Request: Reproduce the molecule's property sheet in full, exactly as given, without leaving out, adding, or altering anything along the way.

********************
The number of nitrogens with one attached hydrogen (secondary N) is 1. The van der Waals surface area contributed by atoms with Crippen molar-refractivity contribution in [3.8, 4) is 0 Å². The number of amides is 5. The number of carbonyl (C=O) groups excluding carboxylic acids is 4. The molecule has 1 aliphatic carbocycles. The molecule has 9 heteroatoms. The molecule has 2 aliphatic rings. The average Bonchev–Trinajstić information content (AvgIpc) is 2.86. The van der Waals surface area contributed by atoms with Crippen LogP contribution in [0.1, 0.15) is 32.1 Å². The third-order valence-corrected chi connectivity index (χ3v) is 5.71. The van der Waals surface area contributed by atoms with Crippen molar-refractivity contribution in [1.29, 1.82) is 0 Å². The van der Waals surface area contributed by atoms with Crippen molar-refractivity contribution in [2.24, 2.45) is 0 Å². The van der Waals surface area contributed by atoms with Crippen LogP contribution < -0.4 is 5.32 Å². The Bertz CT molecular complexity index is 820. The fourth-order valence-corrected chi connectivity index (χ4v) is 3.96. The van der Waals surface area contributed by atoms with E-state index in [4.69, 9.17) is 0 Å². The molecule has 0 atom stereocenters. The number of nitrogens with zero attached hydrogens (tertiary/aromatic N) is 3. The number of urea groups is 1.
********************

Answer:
The number of nitrogens with one attached hydrogen (secondary N) is 1. The van der Waals surface area contributed by atoms with Crippen molar-refractivity contribution in [3.8, 4) is 0 Å². The number of amides is 5. The number of carbonyl (C=O) groups excluding carboxylic acids is 4. The molecule has 1 aliphatic carbocycles. The molecule has 9 heteroatoms. The molecule has 2 aliphatic rings. The average Bonchev–Trinajstić information content (AvgIpc) is 2.86. The van der Waals surface area contributed by atoms with Crippen LogP contribution in [0.1, 0.15) is 32.1 Å². The third-order valence-corrected chi connectivity index (χ3v) is 5.71. The van der Waals surface area contributed by atoms with Crippen molar-refractivity contribution in [1.29, 1.82) is 0 Å². The van der Waals surface area contributed by atoms with Crippen molar-refractivity contribution in [2.24, 2.45) is 0 Å². The van der Waals surface area contributed by atoms with Crippen LogP contribution < -0.4 is 5.32 Å². The Bertz CT molecular complexity index is 820. The fourth-order valence-corrected chi connectivity index (χ4v) is 3.96. The van der Waals surface area contributed by atoms with E-state index in [4.69, 9.17) is 0 Å². The molecule has 0 atom stereocenters. The number of nitrogens with zero attached hydrogens (tertiary/aromatic N) is 3. The number of urea groups is 1.